Older lung cancer patients are burdened with an inordinately high number of healthcare system interactions after surgery or radiation therapy, according to a Yale University study published in the Journal of Oncology Practice.
The study, based on data from 8,000 Medicare beneficiaries, measured the burden imposed on early-stage lung cancer patients in terms of their interactions with the healthcare system in the first 60 days following surgery or radiation therapy. Such interactions included:
- Emergency department visits
- Hospital-based follow-up care
- Number of physicians seen
- Medications prescribed
- Outpatient visits
The numbers didn’t lie. Older patients saw an average of 20 different physicians and took an average of 12 different medications after surgery or radiation therapy. They spent an average of one out of every three days interacting with the healthcare system in the two months following their lung cancer treatment.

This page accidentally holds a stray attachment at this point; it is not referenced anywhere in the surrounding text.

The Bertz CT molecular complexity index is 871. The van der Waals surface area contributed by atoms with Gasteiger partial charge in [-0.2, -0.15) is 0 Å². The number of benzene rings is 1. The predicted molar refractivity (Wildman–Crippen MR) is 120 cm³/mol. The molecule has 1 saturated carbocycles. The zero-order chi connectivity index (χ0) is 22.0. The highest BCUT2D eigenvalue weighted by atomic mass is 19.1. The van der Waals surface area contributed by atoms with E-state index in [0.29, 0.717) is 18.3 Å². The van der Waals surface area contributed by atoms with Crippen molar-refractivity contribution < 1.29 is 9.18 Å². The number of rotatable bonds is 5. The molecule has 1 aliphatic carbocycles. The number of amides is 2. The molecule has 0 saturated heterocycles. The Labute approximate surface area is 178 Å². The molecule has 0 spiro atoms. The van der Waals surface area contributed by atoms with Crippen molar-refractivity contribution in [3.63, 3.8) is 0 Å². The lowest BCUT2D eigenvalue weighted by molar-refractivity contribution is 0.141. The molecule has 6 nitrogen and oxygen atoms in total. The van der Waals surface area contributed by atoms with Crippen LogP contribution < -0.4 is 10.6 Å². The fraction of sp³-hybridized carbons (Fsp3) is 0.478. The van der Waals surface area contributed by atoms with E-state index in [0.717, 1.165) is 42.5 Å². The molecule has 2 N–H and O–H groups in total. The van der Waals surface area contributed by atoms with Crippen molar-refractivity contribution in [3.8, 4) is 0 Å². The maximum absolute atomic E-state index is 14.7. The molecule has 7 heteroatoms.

The findings “highlight a need to improve cancer care coordination,” according to first author of the study Dr. Carolyn Presley, Robert Wood Johnson Clinical Scholar at Yale School of Medicine. Post-treatment burdens fell hardest on patients with a higher number of medical conditions in addition to their lung cancer, but Presley stressed the need to lighten the burden for all cancer patients.
Cancer treatment could be streamlined by:
- Reducing the number of visits
- Scheduling visits on the same days
- Reducing redundant tests, labs, and medications
- Prescribing SBRT (radiation) vs. surgery or EBRT radiation
- Investing in case management and care coordination
“Treatment burden matters to patients and affects compliance and satisfaction with care,” the study states. “As our health care system advances toward value-based and patient-centered care, treatment burden will be an important quality to measure.”